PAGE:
3 years ago

An immersed boundary method with subgrid resolution and improved numerical stability applied to slender bodies in Stokes flow. (arXiv:2003.08216v1 [math.NA])

Ondrej Maxian, Charles S. Peskin
The immersed boundary method is a numerical and mathematical formulation for solving fluid-structure interaction problems. It relies on solving fluid equations on an Eulerian fluid grid and interpolating the resulting velocity back onto immersed structures. To resolve slender fibers, the grid spacing must be on the order of the fiber radius, and thus the number of required grid points along the filament must be of the same order as the aspect ratio. Simulations of slender bodies using the IB method can therefore be intractable. A technique is presented to address this problem in the context of Stokes flow. The velocity of the structure is split into a component coming from the underlying fluid grid, which is coarser than normally required, and a component proportional to the force (a drag term). The drag coefficient is set so that a single sphere is represented exactly on a grid of arbitrary meshwidth. Implicit treatment of the drag term removes some of the stability restrictions normally associated with the IB method. This comes at a loss of accuracy, although tests are conducted that show 1-2 digits of relative accuracy can be obtained on coarser grids. After its accuracy and stability are tested, the method is applied to two real world examples: fibers in shear flow and a suspension of fibers. These examples show that the method can reproduce existing results and make reasonable predictions about the viscosity of an aligned fiber suspension.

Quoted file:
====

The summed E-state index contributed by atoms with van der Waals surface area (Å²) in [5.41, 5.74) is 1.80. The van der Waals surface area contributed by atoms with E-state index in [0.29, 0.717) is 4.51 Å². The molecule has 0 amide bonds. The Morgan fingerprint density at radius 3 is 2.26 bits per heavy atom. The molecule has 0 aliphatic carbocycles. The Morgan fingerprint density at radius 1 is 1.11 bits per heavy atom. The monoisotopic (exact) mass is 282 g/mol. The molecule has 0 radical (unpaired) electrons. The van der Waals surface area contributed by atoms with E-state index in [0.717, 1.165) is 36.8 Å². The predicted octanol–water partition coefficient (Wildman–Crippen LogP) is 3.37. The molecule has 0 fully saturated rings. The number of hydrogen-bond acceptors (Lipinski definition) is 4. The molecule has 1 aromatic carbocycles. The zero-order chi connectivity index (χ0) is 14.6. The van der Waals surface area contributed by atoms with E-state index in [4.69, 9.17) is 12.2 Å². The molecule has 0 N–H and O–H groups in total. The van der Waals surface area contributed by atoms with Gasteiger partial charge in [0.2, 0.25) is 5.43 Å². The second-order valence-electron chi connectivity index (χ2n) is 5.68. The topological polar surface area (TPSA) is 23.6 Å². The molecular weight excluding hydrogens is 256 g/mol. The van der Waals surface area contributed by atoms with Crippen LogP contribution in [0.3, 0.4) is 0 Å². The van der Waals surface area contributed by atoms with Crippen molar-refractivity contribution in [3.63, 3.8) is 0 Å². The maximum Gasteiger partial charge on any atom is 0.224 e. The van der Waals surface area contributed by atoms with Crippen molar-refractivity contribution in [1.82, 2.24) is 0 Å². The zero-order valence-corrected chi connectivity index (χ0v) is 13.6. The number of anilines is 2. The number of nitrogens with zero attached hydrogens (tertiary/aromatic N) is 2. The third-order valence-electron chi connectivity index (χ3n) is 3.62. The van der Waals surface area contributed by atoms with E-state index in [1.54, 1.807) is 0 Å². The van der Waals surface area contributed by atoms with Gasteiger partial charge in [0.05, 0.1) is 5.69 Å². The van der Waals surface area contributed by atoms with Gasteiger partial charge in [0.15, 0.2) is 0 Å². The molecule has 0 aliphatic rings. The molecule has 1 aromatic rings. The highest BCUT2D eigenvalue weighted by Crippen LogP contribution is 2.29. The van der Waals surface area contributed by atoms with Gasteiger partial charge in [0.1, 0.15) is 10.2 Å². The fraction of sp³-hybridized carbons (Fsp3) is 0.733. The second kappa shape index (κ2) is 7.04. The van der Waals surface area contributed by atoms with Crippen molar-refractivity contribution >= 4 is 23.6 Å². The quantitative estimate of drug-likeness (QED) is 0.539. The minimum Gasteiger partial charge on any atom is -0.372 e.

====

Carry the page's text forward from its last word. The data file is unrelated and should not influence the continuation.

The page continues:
Publisher URL: http://arxiv.org/abs/2003.08216

DOI: arXiv:2003.08216v1

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